The 1924 Washington Senators were 8-2 in the ten games leading up to their Monday, September 29th match-up with the Boston Red Sox on the road in what was then a 12-year-old Fenway Park in Boston, MA. Left-hander Tom Zachary, in his seventh MLB season, his sixth with Washington, was (15-9) that year heading into his final outing of the regular season having won six of his previous seven starts. The night before, in the first game of the series with the Sox, Zachary had been called upon late to close out a 7-5 win, earning his second save of the season.
In his 27th start of the year the next day, however, the Senators' lefty gave up five hits, two walks and two earned runs in 3.0 IP before he was lifted by manager Bucky Harris in favor of Senators' reliever Frederick "Firpo" Marberry, who according to a 9/29/24 Washington Post article by Frank H. Young, "... held the Red Sox scoreless for the last six innings," and, "was the hero of this deciding game." The Senators took a 3-1 lead in the second, but the Red Sox cut the lead in half with a run in the bottom of the third. It remained a 3-2 game until top of the eighth when Washington added a run to make it 4-2. That's how it would end.
With the win, the Senators clinched the first pennant in D.C. baseball history. According to the Washington Post's Frank H. Young's report, the 15,000 fans in attendance in Boston cheered Washington's win, in part because it helped the Senators beat the hated-even-then New York Yankees and in part, as AP baseball writer Frederick J. Frommer wrote in an October 2010 article, because, "... the underdog Senators were national sentimental favorites that year," and, "Fans were especially pulling for Walter Johnson, by then 36 years old and at the end of his career, to finally make it to the World Series."
As Mr. Frommer wrote in the article, the humorist Will Rogers noted at the time, in 1924, that there was, "... more genuine interest in [Johnson] than there is in a presidential election." The pennant clinching win left the Senators 92-61, having claimed the first American League crown after 23 years of futility on the part of the franchise which had resulted in the oft-repeated description of the team as being, "First in war, first in peace and last in the American League."
As Washington Post writer William Gildea wrote in a March 1999 article on the last century of Senators' history, not many people saw the 1924 Senators coming. "Even in the spring of 1924," Mr. Gildea wrote, "virtually no one imagined that the Senators – then referred to as the Nationals, or Nats – would win their first pennant by displacing the Babe Ruth-led New York Yankees."
Well, one person did actually. After he was named the manager in February of 1924, Bucky Harris, "... vowed that the team would win the pennant," Mr. Gildea noted.
The fact that they did manage to win the pennant that season came as a shock, with even Yankees' great Babe Ruth writing in his autobiography (as quoted in the WaPost article), that, "Washington got hot quicker than almost any club I ever saw." As the Senators claimed the pennant in Boston, fans in the nation's capital received the news. As the Washington Post's Frank H. Young reported at the time, President Calvin Coolidge's secretary C. Bascom Slemp telegraphed Bucky Harris to let him know Washington was proud of what the team accomplished.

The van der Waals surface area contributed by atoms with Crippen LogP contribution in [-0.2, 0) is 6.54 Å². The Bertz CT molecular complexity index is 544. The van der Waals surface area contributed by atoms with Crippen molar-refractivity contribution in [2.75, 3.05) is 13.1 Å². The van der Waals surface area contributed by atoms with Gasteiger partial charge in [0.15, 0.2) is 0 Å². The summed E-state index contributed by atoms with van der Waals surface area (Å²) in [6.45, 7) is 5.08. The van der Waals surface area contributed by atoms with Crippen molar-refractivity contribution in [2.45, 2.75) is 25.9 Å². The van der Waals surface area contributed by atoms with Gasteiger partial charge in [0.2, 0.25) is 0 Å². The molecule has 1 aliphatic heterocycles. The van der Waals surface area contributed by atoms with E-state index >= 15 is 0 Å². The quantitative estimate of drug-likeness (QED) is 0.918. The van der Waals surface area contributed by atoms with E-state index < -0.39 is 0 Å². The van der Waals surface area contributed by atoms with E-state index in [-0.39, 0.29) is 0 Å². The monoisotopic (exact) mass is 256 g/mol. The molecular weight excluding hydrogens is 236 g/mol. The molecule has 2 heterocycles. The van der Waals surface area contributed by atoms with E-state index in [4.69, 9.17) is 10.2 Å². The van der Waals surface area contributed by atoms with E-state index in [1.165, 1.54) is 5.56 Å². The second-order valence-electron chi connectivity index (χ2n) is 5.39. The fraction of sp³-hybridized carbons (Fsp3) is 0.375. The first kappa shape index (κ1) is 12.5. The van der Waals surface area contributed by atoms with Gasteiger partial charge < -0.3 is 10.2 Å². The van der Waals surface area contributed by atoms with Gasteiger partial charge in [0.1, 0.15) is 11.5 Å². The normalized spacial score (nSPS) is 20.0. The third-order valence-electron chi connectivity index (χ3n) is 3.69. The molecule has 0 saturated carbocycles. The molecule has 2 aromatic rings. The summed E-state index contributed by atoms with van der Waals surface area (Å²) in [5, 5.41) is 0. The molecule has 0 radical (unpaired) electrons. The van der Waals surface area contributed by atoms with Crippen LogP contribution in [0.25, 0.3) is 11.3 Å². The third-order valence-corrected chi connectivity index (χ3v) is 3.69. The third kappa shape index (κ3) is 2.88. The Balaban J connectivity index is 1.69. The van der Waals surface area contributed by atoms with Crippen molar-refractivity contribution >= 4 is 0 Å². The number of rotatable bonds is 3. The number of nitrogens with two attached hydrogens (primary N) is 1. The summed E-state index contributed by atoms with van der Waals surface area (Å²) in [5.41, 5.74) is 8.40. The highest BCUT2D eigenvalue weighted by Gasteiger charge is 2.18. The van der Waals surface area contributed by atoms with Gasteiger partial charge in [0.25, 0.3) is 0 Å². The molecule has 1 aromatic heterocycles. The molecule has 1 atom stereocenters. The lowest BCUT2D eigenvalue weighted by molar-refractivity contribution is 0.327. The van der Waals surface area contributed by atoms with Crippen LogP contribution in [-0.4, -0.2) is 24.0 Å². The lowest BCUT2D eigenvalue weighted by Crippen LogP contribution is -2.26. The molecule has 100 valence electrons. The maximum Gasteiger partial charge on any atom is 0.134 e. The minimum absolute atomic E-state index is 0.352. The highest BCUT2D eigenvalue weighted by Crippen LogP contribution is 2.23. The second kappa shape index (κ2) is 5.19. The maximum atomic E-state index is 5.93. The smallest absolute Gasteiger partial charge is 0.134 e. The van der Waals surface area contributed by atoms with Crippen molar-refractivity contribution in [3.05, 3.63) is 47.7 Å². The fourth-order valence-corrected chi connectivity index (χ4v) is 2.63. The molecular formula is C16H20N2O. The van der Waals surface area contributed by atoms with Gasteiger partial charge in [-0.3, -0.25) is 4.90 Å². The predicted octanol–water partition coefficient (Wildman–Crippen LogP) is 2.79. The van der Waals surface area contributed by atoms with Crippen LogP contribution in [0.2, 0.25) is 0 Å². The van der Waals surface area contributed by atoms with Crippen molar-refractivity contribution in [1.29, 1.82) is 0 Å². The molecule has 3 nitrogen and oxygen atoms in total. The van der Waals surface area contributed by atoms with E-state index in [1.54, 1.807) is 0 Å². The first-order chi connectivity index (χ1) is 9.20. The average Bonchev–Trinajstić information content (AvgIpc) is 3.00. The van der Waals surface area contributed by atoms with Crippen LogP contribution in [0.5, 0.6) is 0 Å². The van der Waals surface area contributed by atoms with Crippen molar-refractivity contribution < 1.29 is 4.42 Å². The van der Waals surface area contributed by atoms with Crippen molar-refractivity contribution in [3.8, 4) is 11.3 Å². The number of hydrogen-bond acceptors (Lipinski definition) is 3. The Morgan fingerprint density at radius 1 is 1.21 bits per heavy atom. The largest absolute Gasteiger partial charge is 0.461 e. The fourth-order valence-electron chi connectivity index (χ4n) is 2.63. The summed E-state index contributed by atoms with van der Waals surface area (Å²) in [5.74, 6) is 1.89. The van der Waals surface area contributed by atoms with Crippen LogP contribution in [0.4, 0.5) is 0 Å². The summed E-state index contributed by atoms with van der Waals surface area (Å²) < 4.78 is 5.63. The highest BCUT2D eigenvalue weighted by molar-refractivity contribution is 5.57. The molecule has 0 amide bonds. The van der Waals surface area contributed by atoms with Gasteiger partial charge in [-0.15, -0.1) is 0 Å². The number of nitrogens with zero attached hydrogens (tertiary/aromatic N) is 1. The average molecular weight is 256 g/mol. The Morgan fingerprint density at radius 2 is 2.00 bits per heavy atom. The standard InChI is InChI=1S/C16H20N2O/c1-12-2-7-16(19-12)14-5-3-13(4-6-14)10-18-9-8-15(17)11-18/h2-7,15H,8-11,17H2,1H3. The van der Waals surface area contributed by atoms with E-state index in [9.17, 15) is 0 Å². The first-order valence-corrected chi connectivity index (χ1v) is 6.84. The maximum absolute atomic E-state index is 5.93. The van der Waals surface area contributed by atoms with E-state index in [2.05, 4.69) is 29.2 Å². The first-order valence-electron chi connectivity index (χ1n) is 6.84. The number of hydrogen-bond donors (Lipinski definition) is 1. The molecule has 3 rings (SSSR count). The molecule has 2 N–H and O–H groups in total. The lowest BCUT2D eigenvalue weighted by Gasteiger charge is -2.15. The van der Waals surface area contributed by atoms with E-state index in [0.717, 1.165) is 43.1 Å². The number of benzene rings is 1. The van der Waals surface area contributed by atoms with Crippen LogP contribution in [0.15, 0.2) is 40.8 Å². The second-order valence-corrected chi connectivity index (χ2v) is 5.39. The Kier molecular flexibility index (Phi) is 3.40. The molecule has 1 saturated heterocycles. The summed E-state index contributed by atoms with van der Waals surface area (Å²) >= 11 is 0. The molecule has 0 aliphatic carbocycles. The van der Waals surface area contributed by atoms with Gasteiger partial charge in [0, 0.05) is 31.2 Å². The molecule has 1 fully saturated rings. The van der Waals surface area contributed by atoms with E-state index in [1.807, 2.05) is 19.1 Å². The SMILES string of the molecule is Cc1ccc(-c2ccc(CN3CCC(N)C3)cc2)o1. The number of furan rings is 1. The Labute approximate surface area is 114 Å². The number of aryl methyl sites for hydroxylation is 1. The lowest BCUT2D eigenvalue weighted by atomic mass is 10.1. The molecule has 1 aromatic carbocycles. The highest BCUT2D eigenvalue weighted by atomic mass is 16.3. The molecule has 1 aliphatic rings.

Had the 2012 Washington Nationals clinched the pennant in St. Louis yesterday, it's unlikely even the self-appointed best fans in baseball would have joined in the celebration as the residents of Boston did after the Senators' clincher in 1924. Word would have reached the nation's capital a lot quicker, however, with all the live reports and tweeted updates that have come to define coverage of the sport in modern times.
President Coolidge's secretary wrote in his telegraph to Bucky Harris in 1924, that the President would be waiting to welcome the Senators back to the nation's capital after the win, once they made the train ride home to D.C. two days later.
Would the 2012 Nationals have been greeted at home when their flight arrived back in the nation's capital last night? Would the President have praised the team? Would Davey Johnson have received a special message thanking him for bring the pennant to Washington? Perhaps.
The Nats couldn't clinch the pennant in St. Louis on Sunday, however, so the first pennant in the history of the third franchise to call D.C. home will have to be won in Washington if the Nats can take just one of the next three from the Philadelphia Phillies. It didn't take the newest baseball team to call the nation's capital its home quite as long to put themselves in this position as it took the original Senators, but to most of the baseball world it's come as as much of surprise as the 1924 Senators' win did.
Not many people saw the success of the 2012 Nationals coming, with the team just a few seasons removed from back-to-back 100-loss campaigns. But just like in 1924, there was one true believer from the start.
Nats' skipper Davey Johnson said on day one that a pennant was the goal for the team this season. With one more win, he'll join Bucky Harris as another prescient manager who made good on his prediction.
The Nationals have failed to clinch the division, thus far, but the loss yesterday gives them the chance to win it in front of the hometown crowd. It's unlikely that fans in the nation's capital will storm the field like the Boston fans did in 1924, but if the Wild Card-clinching win in D.C. a few weeks back was any sign, the baseball fans in Washington are ready to celebrate a pennant-clinching win.